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The Trump administration wants more logging in western forests. They believe that will help prevent deadly wildfires. But foresters and timber industry leaders say what's really needed to mitigate the wildfire threat is a lot more involved and expensive. NPR's Kirk Siegler reports.
KIRK SIEGLER, BYLINE: In Redding, Calif., where the Carr Fire burned more than a thousand homes, there's a feeling of desperation that something has to be done to clear the dense stands of trees and thick brush in the mountains around town, or the next fire will be even worse.
(SOUNDBITE OF CAR PASSING)
SIEGLER: Ryan Adcock is taking advantage of the first relatively smoke-free morning in three weeks, out walking with her kids along a riverfront bike path.
RYAN ADCOCK: I mean, it's not just global warming. It's not just one thing.
SIEGLER: Adcock's home was spared by the fire, though she was evacuated for five days.
ADCOCK: There's logging. There's several different factors that play into why it's worse now than it ever has been.
SIEGLER: There was a time when logging and timber companies ruled western towns like this. Bill Oliver moved here in the 1960s to take a job with the U.S. Forest Service.
BILL OLIVER: That was the major industry between Shasta Lake City, which is 8 miles north, all the way down to Anderson, 8 miles south of here, where it's just mill after mill.
SIEGLER: Then came the timber wars over clear-cutting. The amount of logging on public land dropped significantly. And the timber industry also mechanized and mills consolidated. So now, even if you did open back up all the land, there isn't much industry left to process all the wood. Oliver is a retired federal wildfire scientist. He says the forests are dangerously overgrown.
OLIVER: The forests are much too dense because we've tried to keep fire out for about 100 years.
SIEGLER: Oliver says the actual stuff that needs to be cleared out of the woods - the brush, the small-diameter trees - it's not worth that much to the timber industry. It's the big trees that make the money. This has long been a challenge when it comes to forest and fire projects, but there are signs things are changing.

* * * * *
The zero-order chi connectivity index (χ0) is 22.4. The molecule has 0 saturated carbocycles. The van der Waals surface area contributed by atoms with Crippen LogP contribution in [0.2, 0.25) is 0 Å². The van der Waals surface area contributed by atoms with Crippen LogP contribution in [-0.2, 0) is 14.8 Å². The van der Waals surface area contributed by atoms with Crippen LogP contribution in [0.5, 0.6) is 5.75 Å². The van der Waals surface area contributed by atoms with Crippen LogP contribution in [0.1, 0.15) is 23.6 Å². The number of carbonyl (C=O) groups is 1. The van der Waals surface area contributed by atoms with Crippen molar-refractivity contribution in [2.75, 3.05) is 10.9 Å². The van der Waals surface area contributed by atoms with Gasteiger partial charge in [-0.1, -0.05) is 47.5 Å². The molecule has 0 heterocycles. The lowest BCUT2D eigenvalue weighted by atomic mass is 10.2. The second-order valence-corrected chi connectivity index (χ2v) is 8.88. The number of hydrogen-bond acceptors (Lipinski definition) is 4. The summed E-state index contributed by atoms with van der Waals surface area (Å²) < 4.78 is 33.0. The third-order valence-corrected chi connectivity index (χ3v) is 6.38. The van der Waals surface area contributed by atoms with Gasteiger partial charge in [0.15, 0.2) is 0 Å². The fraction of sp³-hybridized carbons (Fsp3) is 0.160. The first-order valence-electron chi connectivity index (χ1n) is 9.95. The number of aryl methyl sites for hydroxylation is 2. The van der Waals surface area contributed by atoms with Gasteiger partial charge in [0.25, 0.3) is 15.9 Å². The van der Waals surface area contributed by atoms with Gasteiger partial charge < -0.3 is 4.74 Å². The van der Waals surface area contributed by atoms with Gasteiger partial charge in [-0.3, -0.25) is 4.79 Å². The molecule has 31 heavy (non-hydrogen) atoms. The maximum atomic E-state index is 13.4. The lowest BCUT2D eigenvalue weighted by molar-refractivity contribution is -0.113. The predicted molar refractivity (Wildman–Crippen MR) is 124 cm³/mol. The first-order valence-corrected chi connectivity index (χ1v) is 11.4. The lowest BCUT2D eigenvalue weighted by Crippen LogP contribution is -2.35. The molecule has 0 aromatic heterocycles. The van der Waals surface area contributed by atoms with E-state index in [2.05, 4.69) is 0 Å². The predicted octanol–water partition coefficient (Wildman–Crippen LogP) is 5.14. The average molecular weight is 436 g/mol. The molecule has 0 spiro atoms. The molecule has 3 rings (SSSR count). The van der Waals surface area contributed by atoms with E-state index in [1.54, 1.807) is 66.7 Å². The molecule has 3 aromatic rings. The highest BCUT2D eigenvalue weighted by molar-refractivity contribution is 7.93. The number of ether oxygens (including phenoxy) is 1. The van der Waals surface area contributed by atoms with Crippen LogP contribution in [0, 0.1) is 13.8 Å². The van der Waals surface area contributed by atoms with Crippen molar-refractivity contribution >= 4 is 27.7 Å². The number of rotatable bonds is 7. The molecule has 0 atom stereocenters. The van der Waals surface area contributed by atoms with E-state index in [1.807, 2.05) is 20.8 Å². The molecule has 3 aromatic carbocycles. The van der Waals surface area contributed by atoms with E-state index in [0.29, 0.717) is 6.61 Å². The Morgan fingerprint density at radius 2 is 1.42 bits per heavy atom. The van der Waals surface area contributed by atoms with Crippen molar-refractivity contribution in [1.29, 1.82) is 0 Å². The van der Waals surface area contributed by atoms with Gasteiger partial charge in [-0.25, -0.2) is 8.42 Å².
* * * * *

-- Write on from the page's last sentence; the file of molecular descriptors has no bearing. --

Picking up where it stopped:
(SOUNDBITE OF MECHANICAL EQUIPMENT WHIRRING)
SIEGLER: Many of the remaining mills in northern California are owned by Sierra Pacific Industries. At this one near Redding, fir and pine trees roll down a giant conveyor belt headed for a saw the size of a small car.
(SOUNDBITE OF WOOD ROLLING)
SIEGLER: The company's forester, Dan Tomascheski, says each of their six California mills are now being systematically upgraded to handle that smaller-diameter wood that's a fire risk so it can be turned into commercially viable products, like particleboard.
DAN TOMASCHESKI: The industry is certainly capable and willing to do that. They just need to be reassured that that supply is going to be there for more than just one or two years. This can't just be a bubble. This has to be kind of a ramp up and then a sustained program.
SIEGLER: The Forest Service says there is a sustainable supply if you consider that 80 million acres of public land nationwide is under threat of major wildfires. But so far, only about 2 million acres have been treated through thinning, timber sales or prescribed burns.
The Trump administration says the biggest thing standing in the way of reducing the fuel load is environmental lawsuits. But people on the ground fighting the fires point the finger at a much less high-profile culprit - funding.
RICH FAIRBANKS: The biggest enemy of good forest management, especially fire management, is budget cuts.
SIEGLER: Rich Armstrong fought fires for 30 years from his home base in southern Oregon, where he's now a forest management consultant. He says it takes money to plan and implement the kind of landscape-level forest restoration projects that are needed.
FAIRBANKS: The government's really letting us down here. That's all there is to it. The government's letting us down.
SIEGLER: For the past two decades, the government has cut the budgets for these programs and diverted a lot of the funding that was left to pay for fighting fires.
(SOUNDBITE OF WOOD ROLLING)
SIEGLER: Dan Tomascheski at Sierra Pacific sees the effects of this on the ground.
TOMASCHESKI: The Forest Service has lost quite a bit of expertise in all of the disciplines of hydrology, road engineering, wildlife biology, et cetera. They've lost a lot of the funding for those positions. And they need to regain some of that expertise.
SIEGLER: Congress did recently pass a bipartisan fix creating a separate fund to pay for wildfire suppression, though that won't take effect until next year at the earliest. Kirk Siegler, NPR News, Redding, Calif.
[POST BROADCAST CORRECTION: In the audio, as in a previous Web version of this report, Rich Fairbanks is incorrectly identified as Rich Armstrong.]
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